Back in January of this year, the Canadian province of Quebec announced a plan to impose a tax on the unvaccinated. Officials there claimed that most of the impacts on the healthcare system were being caused by unvaccinated people and that the vaccinated should not be made to shoulder the costs. The following month, after a large outcry from the public, the plan was scrapped. But the government never gave up on the idea entirely. Some are still suggesting that the plan could be retooled and brought up for consideration again.
In case that idea moves forward in a substantial way, we should take a look back at how things played out last time. We can also revisit what some of the people involved in the debate, including that country’s largest medical associations, were saying about it. This article in the Canadian Medical Association Journal from January 31st explored some of the pros and cons in a far more calm and civil manner than I would have managed.
Quebec’s recent move to tax people who refuse COVID-19 vaccinations reopened debate about the merits of such penalties.
Premier François Legault said that choosing to remain unvaccinated has consequences for the health care system and not all Quebecers should foot the bill.
Roughly one in 10 adults in Quebec remain unvaccinated, yet they account for an outsized share of COVID-19 hospitalizations and about half of all intensive care patients.
With hospitals postponing surgeries and some 20 000 health workers sick with COVID-19, fining those who refuse vaccinations becomes “a question of fairness,” Legault said.
The explanations offered by the Canadian government (primarily) and supporters of the Trudeau administration were presented in the blandest manner possible and portrayed as simple common sense. They admitted that a tax, along with other strongarm tactics such as restricting movement and threatening people’s livelihoods, might cause some of the people opposed to the vaccines to become more entrenched and defiant. But others they defined as being “fence-sitters” or merely “hesitant” would feel compelled to take the shots.
They clearly weren’t worried about the people in the former category. They were being identified as “part of the problem” and what happened to them really wasn’t a concern for the “good people” who were getting vaccinated. Trudeau and the government in Quebec also pointed to the fact that the policies had worked. Quebec saw a 400% increase in daily vaccinations when it was announced that a vaccine passport would be required to access liquor and cannabis stores. They saw a similar jump when the tax plan was announced.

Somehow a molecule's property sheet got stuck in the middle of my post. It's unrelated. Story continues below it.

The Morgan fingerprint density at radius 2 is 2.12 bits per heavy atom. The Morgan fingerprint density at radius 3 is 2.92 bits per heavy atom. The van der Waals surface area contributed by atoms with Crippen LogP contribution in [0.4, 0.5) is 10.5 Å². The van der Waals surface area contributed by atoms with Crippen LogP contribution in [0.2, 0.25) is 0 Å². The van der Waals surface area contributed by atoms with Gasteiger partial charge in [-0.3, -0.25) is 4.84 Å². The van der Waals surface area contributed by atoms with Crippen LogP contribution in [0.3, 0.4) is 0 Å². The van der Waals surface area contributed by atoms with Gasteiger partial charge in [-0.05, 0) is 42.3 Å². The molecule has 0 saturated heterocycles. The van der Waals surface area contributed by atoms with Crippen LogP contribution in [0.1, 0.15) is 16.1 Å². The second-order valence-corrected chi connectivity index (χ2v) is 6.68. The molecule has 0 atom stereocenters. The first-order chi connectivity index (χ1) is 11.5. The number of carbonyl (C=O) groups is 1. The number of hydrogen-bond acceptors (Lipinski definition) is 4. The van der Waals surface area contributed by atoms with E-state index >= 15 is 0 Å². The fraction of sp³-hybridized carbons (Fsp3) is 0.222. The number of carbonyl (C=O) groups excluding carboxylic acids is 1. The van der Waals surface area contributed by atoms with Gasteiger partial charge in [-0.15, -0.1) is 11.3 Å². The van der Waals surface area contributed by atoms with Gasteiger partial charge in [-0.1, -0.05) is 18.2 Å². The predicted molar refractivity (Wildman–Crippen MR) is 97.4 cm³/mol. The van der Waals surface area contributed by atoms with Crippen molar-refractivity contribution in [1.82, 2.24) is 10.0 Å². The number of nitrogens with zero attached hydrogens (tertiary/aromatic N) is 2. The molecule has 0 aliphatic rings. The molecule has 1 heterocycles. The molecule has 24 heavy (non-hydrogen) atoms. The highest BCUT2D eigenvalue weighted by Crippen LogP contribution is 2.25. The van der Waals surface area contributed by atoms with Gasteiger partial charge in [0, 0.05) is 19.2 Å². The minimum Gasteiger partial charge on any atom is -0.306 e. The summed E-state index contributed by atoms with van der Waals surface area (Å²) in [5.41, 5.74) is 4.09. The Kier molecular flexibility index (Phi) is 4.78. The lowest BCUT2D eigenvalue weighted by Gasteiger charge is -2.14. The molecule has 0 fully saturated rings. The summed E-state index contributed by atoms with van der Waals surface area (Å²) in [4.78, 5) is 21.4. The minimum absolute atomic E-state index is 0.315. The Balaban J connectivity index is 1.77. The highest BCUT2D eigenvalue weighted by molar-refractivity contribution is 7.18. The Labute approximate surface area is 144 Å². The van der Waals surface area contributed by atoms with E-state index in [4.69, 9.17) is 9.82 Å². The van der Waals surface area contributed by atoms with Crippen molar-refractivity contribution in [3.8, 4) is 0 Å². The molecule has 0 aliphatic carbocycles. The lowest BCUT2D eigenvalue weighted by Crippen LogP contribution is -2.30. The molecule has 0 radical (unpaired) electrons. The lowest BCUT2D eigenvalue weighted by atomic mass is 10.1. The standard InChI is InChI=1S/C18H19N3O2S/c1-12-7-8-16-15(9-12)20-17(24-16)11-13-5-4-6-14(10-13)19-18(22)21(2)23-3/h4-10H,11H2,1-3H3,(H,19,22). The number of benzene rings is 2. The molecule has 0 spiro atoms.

It seemed to go unmentioned that many of those people still didn’t want to be vaccinated, but the government was effectively blackmailing them into doing it rather than persuading them, as other experts suggested would be the proper course. Presented with a choice between agreeing to a medical procedure they did not trust or losing their ability to earn a living or travel in public, many people took the chance because the alternative could have been even more damaging.
But if Canada is really crazy enough to take a fresh look at this policy, what will they say to all of the people who resisted but were eventually forced to take the vaccines in light of more recent news? Keep in mind that many European nations have now stopped offering the vaccines to all but the oldest and the most at-risk. These nations include Denmark, Germany, France, Ireland, Norway, Italy, Spain and Sweden. Others are considering similar policies as the dangerous side effects of the vaccines for some groups become more apparent. (And that news is finally being allowed to reach the public without immediately being censored.)
If you are fired from your job, you might find a new avenue of employment later. If the government takes some of your money, you may be able to make up for the loss in the future. But once you’ve been injected with these experimental vaccines, you can never be “unvaccinated.” And if you or one of your children suddenly develop a potentially fatal case of Myocarditis, your lives aren’t going to simply “go back to normal.” And it’s worth noting that even the American government is now finally admitting that the new mRNA vaccines will not prevent you from being infected or spreading the virus to others. They just reduce the worst effects of the disease for most people. (I finally caught it in September and managed to make it through to the other side, though I still don’t fully have my senses of taste and smell back.)
The virus is here to stay and it will likely keep morphing into new variants as the seasons go by. In that regard, it’s pretty much the same as the flu at this point. Let’s not return to the craziness of 2020 and 2021, shall we? Making mistakes when we are ignorant of all of the facts about something new is excusable. Continuing to do so after more facts are known is not.